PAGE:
Twotone fingerfins on the Clan Stuart

Sea life: Two tone fingerfins

It’s not a new thing for us to see two tone fingerfins (Chirodactylus brachydactylus) but for some reason these beautiful fish are devilishly difficult to photograph. They are abundant among the wrecks at Long Beach, but never stick around long enough for me to get a decent picture of them.

Two tone fingerfin at Long Beach
Two tone fingerfin at Long Beach

They have distinctive reddish-brown and white markings, with five or six spots down their flanks. Their pectoral fins do look rather like fingers – the webbing is very pale in colour. Members of the fingerfin family have taste buds on the ends of their pectoral fins.

Twotone fingerfins on the Clan Stuart
Twotone fingerfins on the Clan Stuart

I was thus very surprised to find this docile trio on a dive on the SS Clan Stuart in May. They appeared to be resting, and although one of them swam away as I approached, the other two remained on the wreck. These fish grow to about 60 centimetres at most (though I have never seen one that big), weighing up to three kilograms. They are also known as butterfish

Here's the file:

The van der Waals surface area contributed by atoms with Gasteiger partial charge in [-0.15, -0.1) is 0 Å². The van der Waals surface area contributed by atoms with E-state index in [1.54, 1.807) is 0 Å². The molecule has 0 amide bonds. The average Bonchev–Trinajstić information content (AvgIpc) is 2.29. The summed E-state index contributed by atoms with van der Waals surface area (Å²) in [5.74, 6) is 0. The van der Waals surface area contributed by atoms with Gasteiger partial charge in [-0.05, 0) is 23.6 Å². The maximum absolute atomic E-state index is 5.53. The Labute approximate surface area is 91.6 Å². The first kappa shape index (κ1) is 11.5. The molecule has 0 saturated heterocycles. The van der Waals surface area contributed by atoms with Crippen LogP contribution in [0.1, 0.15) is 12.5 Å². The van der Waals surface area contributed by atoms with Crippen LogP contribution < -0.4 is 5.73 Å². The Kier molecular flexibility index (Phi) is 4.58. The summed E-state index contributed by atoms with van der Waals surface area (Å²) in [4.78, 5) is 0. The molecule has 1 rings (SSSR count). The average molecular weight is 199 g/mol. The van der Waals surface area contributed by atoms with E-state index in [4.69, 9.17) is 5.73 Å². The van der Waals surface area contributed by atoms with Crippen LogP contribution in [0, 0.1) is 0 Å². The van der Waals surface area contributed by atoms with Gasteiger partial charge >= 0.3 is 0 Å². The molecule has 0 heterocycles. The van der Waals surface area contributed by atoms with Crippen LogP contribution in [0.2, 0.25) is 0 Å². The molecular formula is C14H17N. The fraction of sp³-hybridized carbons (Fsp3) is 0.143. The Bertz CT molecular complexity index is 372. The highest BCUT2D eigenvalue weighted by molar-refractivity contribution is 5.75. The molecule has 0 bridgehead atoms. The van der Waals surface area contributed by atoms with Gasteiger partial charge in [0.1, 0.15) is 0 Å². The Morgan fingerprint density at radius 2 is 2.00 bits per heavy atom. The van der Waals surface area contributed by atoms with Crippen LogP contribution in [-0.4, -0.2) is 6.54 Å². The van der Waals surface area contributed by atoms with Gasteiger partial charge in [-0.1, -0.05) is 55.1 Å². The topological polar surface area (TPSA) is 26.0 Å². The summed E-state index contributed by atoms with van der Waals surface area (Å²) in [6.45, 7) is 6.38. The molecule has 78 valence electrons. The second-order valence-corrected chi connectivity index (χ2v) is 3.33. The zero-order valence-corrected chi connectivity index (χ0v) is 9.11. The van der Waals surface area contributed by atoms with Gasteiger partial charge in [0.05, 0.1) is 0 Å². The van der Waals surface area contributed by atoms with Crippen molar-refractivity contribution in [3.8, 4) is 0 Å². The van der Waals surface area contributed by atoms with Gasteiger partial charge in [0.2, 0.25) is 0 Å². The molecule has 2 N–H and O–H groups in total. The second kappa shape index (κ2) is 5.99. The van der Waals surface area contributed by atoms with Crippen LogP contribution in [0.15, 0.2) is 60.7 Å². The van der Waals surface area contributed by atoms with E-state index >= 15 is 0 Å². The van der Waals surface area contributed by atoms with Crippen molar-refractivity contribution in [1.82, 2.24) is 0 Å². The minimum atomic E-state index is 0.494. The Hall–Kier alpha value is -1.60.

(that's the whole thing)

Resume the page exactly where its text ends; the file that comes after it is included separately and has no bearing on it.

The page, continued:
Twotone fingerfins on the Clan Stuart
Twotone fingerfins on the Clan Stuart

They are found on rocky reefs all the way around the South African coast and feed on invertebrates such as crabs and amphipods. Two tone fingerfins take up mouthfuls of sand, sift out the tasty bits, and expel the remaining sand through their gill slits.

Published by

Clare

Lapsed mathematician, creator of order, formulator of hypotheses. Lover of the ocean, being outdoors, the bush, reading, photography, travelling (especially in Africa) and road trips.

Leave a Reply